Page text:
BROOKINGS, S.D. - Breakfast for 11-year-old Abby Christensen isn't coming from a cold cereal box this morning. Instead, she cracks a few eggs into dish, beats them and pours the mixture into a skillet. Once the eggs are the right consistency, she adds ham, folds the edges over the filling and sprinkles the omelet with cheese.
"It feels good being able to cook on my own because I can make whatever I want, like this omelet or French toast - sometimes I even make a meal for my family," explains the Bennett County sixth grader.
Although she has played the role of sous chef to her mom, Amy, since she was a toddler, Christensen's confidence in cooking for herself is due in large part to Kids in the Kitchen.
Kids in the Kitchen is a weekly, school-year program held in the Home Economics kitchen of Bennett County High School. When school lets out at 4 p.m., Abby and about 15 to 20 of her peers gather to prepare a meal together under the guidance of 4-H volunteers, like her mom, Amy and Tauna Ireland.
The purpose of the weekly 4-H event is to empower youth, like Abby, with the skills necessary to prepare meals, from scratch, for themselves at home, explains Ireland.
"If you have food in your home, but don't know what to do with it, it doesn't do you any good," says Ireland, who came up with the idea for Kids in the Kitchen after witnessing hungry youth attending an afterschool program at her church just for the meal. "If kids need food, I feel like that is a basic need. If people aren't fed, you can't feed their spirit; so, I thought, why not teach them how to cook so they can feed themselves."
Kids are welcome to make messes in this kitchen
It was fall 2015 when Ireland came up with the idea. She was grieving the recent loss of her mom, Ria Hatch, who she says inspired her to make the idea a reality. "She was always looking out for the 'least of these.' If she knew someone was hungry, she would have fed them.'"
Ireland adds that her mom was instrumental in teaching her to cook. "She encouraged us to cook. She let us make messes and experiment," says Ireland, who has 11 siblings. "I remember, she let me make divinity as a 10-year-old."
By September 2016, Ireland was leading the first Kids in the Kitchen program. She began by promoting the program to fourth and fifth graders, selecting some kid-friendly recipes and, with funds she and her husband, Brent, set aside from their monthly budget, purchasing equipment and ingredients.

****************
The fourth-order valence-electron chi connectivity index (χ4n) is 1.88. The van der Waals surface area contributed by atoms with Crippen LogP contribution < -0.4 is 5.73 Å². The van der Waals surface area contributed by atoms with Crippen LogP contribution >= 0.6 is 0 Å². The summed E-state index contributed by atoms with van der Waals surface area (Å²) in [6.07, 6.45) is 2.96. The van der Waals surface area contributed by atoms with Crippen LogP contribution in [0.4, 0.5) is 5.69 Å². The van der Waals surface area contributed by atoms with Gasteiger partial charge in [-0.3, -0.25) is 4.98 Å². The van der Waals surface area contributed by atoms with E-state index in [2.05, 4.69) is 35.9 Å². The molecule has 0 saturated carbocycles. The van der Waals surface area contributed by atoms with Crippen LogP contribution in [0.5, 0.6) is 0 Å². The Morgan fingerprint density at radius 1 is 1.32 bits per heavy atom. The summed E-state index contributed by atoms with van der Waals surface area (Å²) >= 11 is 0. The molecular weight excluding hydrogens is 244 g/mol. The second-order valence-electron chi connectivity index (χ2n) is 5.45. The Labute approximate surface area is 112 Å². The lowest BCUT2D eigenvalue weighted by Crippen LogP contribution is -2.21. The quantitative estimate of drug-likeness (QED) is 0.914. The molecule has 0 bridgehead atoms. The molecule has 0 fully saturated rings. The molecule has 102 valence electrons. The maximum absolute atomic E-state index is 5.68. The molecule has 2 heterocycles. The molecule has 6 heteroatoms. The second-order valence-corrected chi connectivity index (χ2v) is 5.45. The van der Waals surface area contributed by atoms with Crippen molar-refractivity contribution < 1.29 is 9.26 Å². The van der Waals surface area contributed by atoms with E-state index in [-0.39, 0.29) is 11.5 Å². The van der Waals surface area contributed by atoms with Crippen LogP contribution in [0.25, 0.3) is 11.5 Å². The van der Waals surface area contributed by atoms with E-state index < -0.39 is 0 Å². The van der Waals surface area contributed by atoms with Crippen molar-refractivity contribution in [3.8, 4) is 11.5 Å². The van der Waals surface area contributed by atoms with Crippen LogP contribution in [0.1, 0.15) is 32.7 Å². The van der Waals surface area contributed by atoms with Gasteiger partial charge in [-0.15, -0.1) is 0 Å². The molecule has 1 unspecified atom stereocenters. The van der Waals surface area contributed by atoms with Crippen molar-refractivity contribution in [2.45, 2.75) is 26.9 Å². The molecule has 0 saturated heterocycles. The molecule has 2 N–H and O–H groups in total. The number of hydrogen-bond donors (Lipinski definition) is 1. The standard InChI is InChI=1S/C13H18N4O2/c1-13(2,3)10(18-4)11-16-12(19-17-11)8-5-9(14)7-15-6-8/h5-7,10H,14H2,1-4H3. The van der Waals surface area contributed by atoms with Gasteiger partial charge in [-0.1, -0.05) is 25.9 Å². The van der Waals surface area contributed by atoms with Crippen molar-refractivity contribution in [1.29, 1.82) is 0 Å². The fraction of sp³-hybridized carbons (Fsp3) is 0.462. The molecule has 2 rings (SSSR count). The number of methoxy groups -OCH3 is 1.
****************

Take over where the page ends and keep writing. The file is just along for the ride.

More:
At first, the group met in her church's kitchen, but soon outgrew the space. She reached out to the Bennett County Principal, Nick Redden, who quickly volunteered the school's Home Economics kitchen.
Entirely hands-on, during Kids in the Kitchen, youth work together and do all the food preparation - following the recipe, measuring, cutting, stirring, sautéing, clean up - everything.
Once the meal is prepared, they sit down and enjoy it together. The youth are sent home with the recipe.
"At first, people were nervous that we let the kids use knives, but we teach them the safe way to cut using the claw and the saw method," Ireland says. "At 10 or 11, they are eager to learn and they are capable of learning pretty complicated things."
To date, the group, which averages 15 youth each week, have prepared more than 115 recipes. Although some recipes are elaborate, like chocolate crepes and homemade pasta noodles, Ireland and Amy, who is a weekly volunteer, look for recipes that include ingredients youth have at home.
"We try to keep it simple, but delicious. We want to show them that you don't have to go to a restaurant to eat fettuccini Alfredo or fish tacos," Amy explains. "Many of our kids' families receive commodities, so we look for creative ways to prepare what they receive."
According to feedback, the program is working.
"I run into parents or grandparents who tell me, their kids are cooking. One grandma told me that her granddaughter made our meatball recipe for the entire family for a holiday meal. Another mom, I ran into at the grocery store with her daughter, told me, 'she is the one taking cooking classes so she is the one who cooks.' The kids are receiving positive feedback from their families,'" Ireland says.
Today, most of the ingredient funds come from small grants Ireland has applied for or are donated by community members. She worked with Mary Kay Sell, SDSU Extension 4-H Program Assistant - Bennett County, to run Kids in the Kitchen as a 4-H event hosted by Tip Top 4-H Club. All funds go through the club account.
"Kids learn by doing," Sell says. "This program addresses a very real issue of kids going hungry, not because there isn't anything in the home to eat, but because they do not know how to prepare the food that is available."
Along with Amy, each week about three to five adults volunteers show up to help out.
"People are willing to donate their time if their time isn't wasted," Ireland says.
Amy would agree. "We have an awesome group of kids who are eager to learn. They are totally hands-on in the kitchen. They don't just stand there and wait for us to tell them what to do, they come in and begin going to the cupboards for supplies and measuring out ingredients," she says.
To learn more about Kids in the Kitchen, contact Ireland by email.
More about South Dakota 4-H
SDSU Extension's 4-H Youth Development Program is a partnership of federal (USDA), state (Land Grant University), and county resources through youth outreach activities of SDSU Extension. Youth learn and experience Leadership, Health and Wellness, Science and Ag-Vocacy through a network of professional staff and volunteers reaching more than 9,000 enrolled members with yearly programming efforts to an additional 35,000 youth participants.
To learn more, contact your local SDSU Extension 4-H Youth Program Advisor.